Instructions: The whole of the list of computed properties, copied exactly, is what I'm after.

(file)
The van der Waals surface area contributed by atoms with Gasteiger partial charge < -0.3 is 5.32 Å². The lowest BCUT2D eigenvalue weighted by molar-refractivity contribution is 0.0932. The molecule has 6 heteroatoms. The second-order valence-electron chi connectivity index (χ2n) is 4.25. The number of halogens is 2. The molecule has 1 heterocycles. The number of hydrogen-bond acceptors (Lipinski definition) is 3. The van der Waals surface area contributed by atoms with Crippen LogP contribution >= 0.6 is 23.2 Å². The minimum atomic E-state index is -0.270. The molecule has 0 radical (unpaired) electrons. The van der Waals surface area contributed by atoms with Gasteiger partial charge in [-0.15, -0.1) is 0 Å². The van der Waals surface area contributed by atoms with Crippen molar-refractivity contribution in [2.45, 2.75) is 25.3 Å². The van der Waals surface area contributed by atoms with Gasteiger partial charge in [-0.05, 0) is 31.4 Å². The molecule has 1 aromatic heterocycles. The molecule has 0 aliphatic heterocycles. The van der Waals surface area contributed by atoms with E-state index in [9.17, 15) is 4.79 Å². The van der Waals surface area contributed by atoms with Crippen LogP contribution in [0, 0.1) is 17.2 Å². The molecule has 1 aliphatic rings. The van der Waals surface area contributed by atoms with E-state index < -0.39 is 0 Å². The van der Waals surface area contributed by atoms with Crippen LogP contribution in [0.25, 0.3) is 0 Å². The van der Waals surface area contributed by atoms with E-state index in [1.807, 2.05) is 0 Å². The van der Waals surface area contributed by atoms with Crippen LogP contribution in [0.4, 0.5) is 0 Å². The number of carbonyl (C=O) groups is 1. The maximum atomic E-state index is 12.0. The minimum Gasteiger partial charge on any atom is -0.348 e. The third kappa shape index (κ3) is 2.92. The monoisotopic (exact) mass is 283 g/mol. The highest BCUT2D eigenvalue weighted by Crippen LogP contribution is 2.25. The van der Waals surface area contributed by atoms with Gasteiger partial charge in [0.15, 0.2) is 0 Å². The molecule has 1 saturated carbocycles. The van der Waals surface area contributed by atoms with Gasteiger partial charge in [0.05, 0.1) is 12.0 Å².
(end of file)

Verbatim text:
The van der Waals surface area contributed by atoms with Gasteiger partial charge < -0.3 is 5.32 Å². The lowest BCUT2D eigenvalue weighted by molar-refractivity contribution is 0.0932. The molecule has 6 heteroatoms. The second-order valence-electron chi connectivity index (χ2n) is 4.25. The number of halogens is 2. The molecule has 1 heterocycles. The number of hydrogen-bond acceptors (Lipinski definition) is 3. The van der Waals surface area contributed by atoms with Crippen LogP contribution >= 0.6 is 23.2 Å². The minimum atomic E-state index is -0.270. The molecule has 0 radical (unpaired) electrons. The van der Waals surface area contributed by atoms with Gasteiger partial charge in [-0.15, -0.1) is 0 Å². The van der Waals surface area contributed by atoms with Crippen molar-refractivity contribution in [2.45, 2.75) is 25.3 Å². The van der Waals surface area contributed by atoms with Gasteiger partial charge in [-0.05, 0) is 31.4 Å². The molecule has 1 aromatic heterocycles. The molecule has 0 aliphatic heterocycles. The van der Waals surface area contributed by atoms with E-state index in [9.17, 15) is 4.79 Å². The van der Waals surface area contributed by atoms with Crippen LogP contribution in [0, 0.1) is 17.2 Å². The molecule has 1 aliphatic rings. The van der Waals surface area contributed by atoms with E-state index < -0.39 is 0 Å². The van der Waals surface area contributed by atoms with Crippen LogP contribution in [0.25, 0.3) is 0 Å². The van der Waals surface area contributed by atoms with E-state index in [1.807, 2.05) is 0 Å². The van der Waals surface area contributed by atoms with Crippen LogP contribution in [0.4, 0.5) is 0 Å². The number of carbonyl (C=O) groups is 1. The maximum atomic E-state index is 12.0. The minimum Gasteiger partial charge on any atom is -0.348 e. The third kappa shape index (κ3) is 2.92. The monoisotopic (exact) mass is 283 g/mol. The highest BCUT2D eigenvalue weighted by Crippen LogP contribution is 2.25. The van der Waals surface area contributed by atoms with Gasteiger partial charge in [0.15, 0.2) is 0 Å². The molecule has 1 saturated carbocycles. The van der Waals surface area contributed by atoms with Gasteiger partial charge in [0.05, 0.1) is 12.0 Å².